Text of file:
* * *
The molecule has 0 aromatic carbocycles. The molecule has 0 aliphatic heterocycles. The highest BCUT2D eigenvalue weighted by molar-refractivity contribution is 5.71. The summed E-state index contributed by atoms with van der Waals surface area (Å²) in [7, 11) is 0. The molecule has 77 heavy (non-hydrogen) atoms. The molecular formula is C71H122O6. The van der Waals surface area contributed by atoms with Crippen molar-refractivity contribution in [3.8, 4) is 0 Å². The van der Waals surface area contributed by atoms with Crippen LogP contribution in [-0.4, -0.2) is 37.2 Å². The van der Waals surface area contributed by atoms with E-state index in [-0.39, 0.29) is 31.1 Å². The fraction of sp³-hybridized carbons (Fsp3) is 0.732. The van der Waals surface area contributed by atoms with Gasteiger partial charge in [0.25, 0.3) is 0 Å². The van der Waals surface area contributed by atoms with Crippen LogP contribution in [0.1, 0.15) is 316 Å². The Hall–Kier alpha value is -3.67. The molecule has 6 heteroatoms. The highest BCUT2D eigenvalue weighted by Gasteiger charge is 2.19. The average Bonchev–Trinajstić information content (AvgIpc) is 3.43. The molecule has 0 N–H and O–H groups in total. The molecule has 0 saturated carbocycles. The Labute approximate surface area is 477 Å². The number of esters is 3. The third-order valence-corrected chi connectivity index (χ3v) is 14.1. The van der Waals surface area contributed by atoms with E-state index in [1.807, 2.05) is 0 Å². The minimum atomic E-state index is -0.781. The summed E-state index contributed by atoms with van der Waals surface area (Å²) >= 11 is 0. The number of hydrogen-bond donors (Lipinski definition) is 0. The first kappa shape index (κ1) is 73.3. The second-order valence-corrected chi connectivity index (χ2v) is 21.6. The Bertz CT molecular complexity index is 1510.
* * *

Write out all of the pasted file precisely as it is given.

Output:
The molecule has 0 aromatic carbocycles. The molecule has 0 aliphatic heterocycles. The highest BCUT2D eigenvalue weighted by molar-refractivity contribution is 5.71. The summed E-state index contributed by atoms with van der Waals surface area (Å²) in [7, 11) is 0. The molecule has 77 heavy (non-hydrogen) atoms. The molecular formula is C71H122O6. The van der Waals surface area contributed by atoms with Crippen molar-refractivity contribution in [3.8, 4) is 0 Å². The van der Waals surface area contributed by atoms with Crippen LogP contribution in [-0.4, -0.2) is 37.2 Å². The van der Waals surface area contributed by atoms with E-state index in [-0.39, 0.29) is 31.1 Å². The fraction of sp³-hybridized carbons (Fsp3) is 0.732. The van der Waals surface area contributed by atoms with Gasteiger partial charge in [0.25, 0.3) is 0 Å². The van der Waals surface area contributed by atoms with Crippen LogP contribution in [0.1, 0.15) is 316 Å². The Hall–Kier alpha value is -3.67. The molecule has 6 heteroatoms. The highest BCUT2D eigenvalue weighted by Gasteiger charge is 2.19. The average Bonchev–Trinajstić information content (AvgIpc) is 3.43. The molecule has 0 N–H and O–H groups in total. The molecule has 0 saturated carbocycles. The Labute approximate surface area is 477 Å². The number of esters is 3. The third-order valence-corrected chi connectivity index (χ3v) is 14.1. The van der Waals surface area contributed by atoms with E-state index in [1.807, 2.05) is 0 Å². The minimum atomic E-state index is -0.781. The summed E-state index contributed by atoms with van der Waals surface area (Å²) >= 11 is 0. The number of hydrogen-bond donors (Lipinski definition) is 0. The first kappa shape index (κ1) is 73.3. The second-order valence-corrected chi connectivity index (χ2v) is 21.6. The Bertz CT molecular complexity index is 1510.